Since 1943, the spectrum of this star has provided one of the most stable anchor points by which other stars are classified. Kappa Ceti has approximately the same mass as our Sun, sporting 95% of its radius–but only 85% its luminosity. It is not clear whether Kappa Ceti has an equal amount–or more–of atomic elements heavier than hydrogen, when compared to that of our own Sun. However, it has been determined that this distant star possesses between 98% and 240% of our Star’s abundance of iron. All atomic elements heavier than helium, called metals by astronomers, are forged in the searing-hot nuclear fusing furnaces of our Universe’s myriad of fiery stars. Only hydrogen, helium, and trace quantities of lithium and beryllium were manufactured in the Big Bang birth of our Cosmos almost 14 billion years ago. The most ancient stars are more depleted of these heavy metals than younger generations of stars, because younger stars have benefited from the older stellar generations’ production of heavier atomic elements (stellar nucleosynthesis). The older stars scattered their newly forged metals into interstellar space when they perished, after having used up their necessary amount of hydrogen fuel. The freshly forged metals were then available to be incorporated into the material of baby stars. Small stars, like our Sun or Kappa Ceti, die with relative peace, tossing their outer gaseous layers into the space between stars. However, more massive stars blast themselves to smithereens in supernova explosions, hurling their metals much more violently into space.
Astronomers think that Kappa Ceti is a relatively young star. This is because its rapid rotation rate is indicative of a youthful star, only several hundred million years of age. The magnetic properties of this star make it an excellent match for our Sun at the important point when life first emerged on Earth.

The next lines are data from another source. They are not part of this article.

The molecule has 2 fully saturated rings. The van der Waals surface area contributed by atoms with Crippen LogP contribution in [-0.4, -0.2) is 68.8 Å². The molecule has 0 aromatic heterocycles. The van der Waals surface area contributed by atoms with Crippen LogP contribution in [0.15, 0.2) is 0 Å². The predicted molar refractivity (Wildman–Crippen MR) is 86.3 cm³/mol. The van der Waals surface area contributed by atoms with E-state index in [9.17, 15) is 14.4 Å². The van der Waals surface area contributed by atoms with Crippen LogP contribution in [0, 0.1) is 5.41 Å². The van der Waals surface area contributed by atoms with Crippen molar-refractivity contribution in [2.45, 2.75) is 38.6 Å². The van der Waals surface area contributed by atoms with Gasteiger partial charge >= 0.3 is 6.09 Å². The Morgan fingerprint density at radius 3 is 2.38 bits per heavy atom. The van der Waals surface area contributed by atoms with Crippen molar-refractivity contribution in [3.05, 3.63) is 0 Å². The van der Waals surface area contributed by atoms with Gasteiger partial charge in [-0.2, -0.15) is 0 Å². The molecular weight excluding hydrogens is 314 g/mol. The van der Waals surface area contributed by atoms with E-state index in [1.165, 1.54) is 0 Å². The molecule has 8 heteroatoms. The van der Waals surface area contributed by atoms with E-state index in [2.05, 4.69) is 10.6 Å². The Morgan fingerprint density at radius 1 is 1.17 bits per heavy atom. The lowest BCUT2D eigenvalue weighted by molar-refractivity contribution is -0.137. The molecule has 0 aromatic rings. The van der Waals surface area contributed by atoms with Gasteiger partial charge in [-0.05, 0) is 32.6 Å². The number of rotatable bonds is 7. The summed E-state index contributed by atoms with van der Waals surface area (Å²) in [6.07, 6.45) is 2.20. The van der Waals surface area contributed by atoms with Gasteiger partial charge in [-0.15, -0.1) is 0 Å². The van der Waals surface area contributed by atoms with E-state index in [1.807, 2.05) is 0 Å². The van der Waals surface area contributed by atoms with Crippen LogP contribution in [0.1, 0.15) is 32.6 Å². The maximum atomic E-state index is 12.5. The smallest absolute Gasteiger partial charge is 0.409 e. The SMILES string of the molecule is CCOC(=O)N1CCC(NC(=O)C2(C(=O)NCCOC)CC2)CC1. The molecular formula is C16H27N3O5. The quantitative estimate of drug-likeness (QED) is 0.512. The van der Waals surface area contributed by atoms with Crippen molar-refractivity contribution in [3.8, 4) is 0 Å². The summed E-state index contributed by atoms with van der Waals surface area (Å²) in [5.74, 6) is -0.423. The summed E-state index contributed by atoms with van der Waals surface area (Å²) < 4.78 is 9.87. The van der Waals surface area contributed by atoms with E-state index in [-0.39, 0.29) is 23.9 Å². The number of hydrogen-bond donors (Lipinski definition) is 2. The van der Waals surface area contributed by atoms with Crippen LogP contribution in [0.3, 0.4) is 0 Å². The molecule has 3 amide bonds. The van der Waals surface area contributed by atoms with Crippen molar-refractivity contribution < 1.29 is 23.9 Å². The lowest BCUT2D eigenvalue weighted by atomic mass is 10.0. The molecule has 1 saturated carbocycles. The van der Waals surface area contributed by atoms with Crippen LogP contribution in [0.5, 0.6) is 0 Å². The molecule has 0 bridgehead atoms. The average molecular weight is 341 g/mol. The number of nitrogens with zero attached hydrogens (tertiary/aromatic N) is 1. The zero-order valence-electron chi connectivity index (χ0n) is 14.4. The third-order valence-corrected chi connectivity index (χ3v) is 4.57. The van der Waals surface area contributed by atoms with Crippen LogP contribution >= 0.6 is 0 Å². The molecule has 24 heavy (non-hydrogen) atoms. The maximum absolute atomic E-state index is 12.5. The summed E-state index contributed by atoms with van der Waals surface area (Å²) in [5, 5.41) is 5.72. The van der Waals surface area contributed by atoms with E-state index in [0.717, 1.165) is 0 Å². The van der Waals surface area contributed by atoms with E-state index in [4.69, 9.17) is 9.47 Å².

Our Solar System’s Late Heavy Bombardment occurred almost 4 billion years ago. This marks the time when the greatest number of rampaging objects crashed into the quartet of rocky, terrestrial planets: Mercury, Venus, our Earth, and Mars. It is thought that these invading objects were probably comets, forced out of their cold, dark, and remote home located beyond the outermost planet, the gaseous ice giant Neptune. This invading horde of icy comets stormed their way into the golden light and melting warmth of the inner Solar System, causing immense damage. The invading comets of the Late Heavy Bombardment are thought to have been rudely evicted from their distant home as a result of a strange dance performed by the quartet of giant gaseous planets of our Solar System’s outer limits: Jupiter, Saturn, Uranus, and Neptune. The ancient gymnastics engaged in by these four enormous worlds hurled the comets closer to our Star. This relentless invasion of thundering, highly destructive chunks of ice and rock, possibly destroyed any life that may have already emerged on Earth, as the frothing, sloshing, life-loving ancient oceans evaporated.
Sometime between the Late Heavy Bombardment and 2.5 billion years ago, the very first precious tidbits of fragile life appeared on our planet. These very delicate cells used carbon dioxide as their source of carbon, and they were also quite adept at oxidizing inorganic materials in order to obtain the necessary energy. At long last, these fragile cells evolved the ability to engage in glycolysis, which is the chemical process that frees the energy of organic molecules such as glucose, and it generates Adenosine-5′-triphosphate (ATP) molecules as short-term sources of energy. To this day, ATP continues to be used by almost all life-forms on our planet, and it is virtually unchanged from its primordial beginnings.